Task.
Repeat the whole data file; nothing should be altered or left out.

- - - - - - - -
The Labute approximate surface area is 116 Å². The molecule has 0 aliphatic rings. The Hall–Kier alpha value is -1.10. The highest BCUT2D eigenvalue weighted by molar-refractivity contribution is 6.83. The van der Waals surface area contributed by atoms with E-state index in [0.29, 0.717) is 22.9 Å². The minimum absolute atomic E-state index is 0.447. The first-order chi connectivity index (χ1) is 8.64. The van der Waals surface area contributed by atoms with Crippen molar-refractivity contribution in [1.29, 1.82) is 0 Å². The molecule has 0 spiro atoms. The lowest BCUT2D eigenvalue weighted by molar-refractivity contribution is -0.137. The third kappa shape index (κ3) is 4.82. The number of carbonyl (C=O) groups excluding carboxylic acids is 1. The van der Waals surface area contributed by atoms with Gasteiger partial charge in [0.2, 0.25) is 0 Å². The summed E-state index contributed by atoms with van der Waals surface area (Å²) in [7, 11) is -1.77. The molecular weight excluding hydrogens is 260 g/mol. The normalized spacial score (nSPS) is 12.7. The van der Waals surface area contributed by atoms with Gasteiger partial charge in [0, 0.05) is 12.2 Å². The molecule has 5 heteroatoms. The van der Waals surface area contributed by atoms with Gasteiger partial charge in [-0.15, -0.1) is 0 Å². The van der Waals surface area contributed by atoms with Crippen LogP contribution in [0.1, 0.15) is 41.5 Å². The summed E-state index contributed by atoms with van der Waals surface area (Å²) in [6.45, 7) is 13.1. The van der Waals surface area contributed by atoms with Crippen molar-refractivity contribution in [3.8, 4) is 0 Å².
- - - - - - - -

The Labute approximate surface area is 116 Å². The molecule has 0 aliphatic rings. The Hall–Kier alpha value is -1.10. The highest BCUT2D eigenvalue weighted by molar-refractivity contribution is 6.83. The van der Waals surface area contributed by atoms with E-state index in [0.29, 0.717) is 22.9 Å². The minimum absolute atomic E-state index is 0.447. The first-order chi connectivity index (χ1) is 8.64. The van der Waals surface area contributed by atoms with Crippen molar-refractivity contribution in [1.29, 1.82) is 0 Å². The molecule has 0 spiro atoms. The lowest BCUT2D eigenvalue weighted by molar-refractivity contribution is -0.137. The third kappa shape index (κ3) is 4.82. The number of carbonyl (C=O) groups excluding carboxylic acids is 1. The van der Waals surface area contributed by atoms with Gasteiger partial charge in [0.2, 0.25) is 0 Å². The summed E-state index contributed by atoms with van der Waals surface area (Å²) in [7, 11) is -1.77. The molecular weight excluding hydrogens is 260 g/mol. The normalized spacial score (nSPS) is 12.7. The van der Waals surface area contributed by atoms with Gasteiger partial charge in [0, 0.05) is 12.2 Å². The molecule has 5 heteroatoms. The van der Waals surface area contributed by atoms with Gasteiger partial charge in [-0.15, -0.1) is 0 Å². The van der Waals surface area contributed by atoms with Crippen LogP contribution in [0.1, 0.15) is 41.5 Å². The summed E-state index contributed by atoms with van der Waals surface area (Å²) in [6.45, 7) is 13.1. The van der Waals surface area contributed by atoms with Crippen molar-refractivity contribution in [3.8, 4) is 0 Å².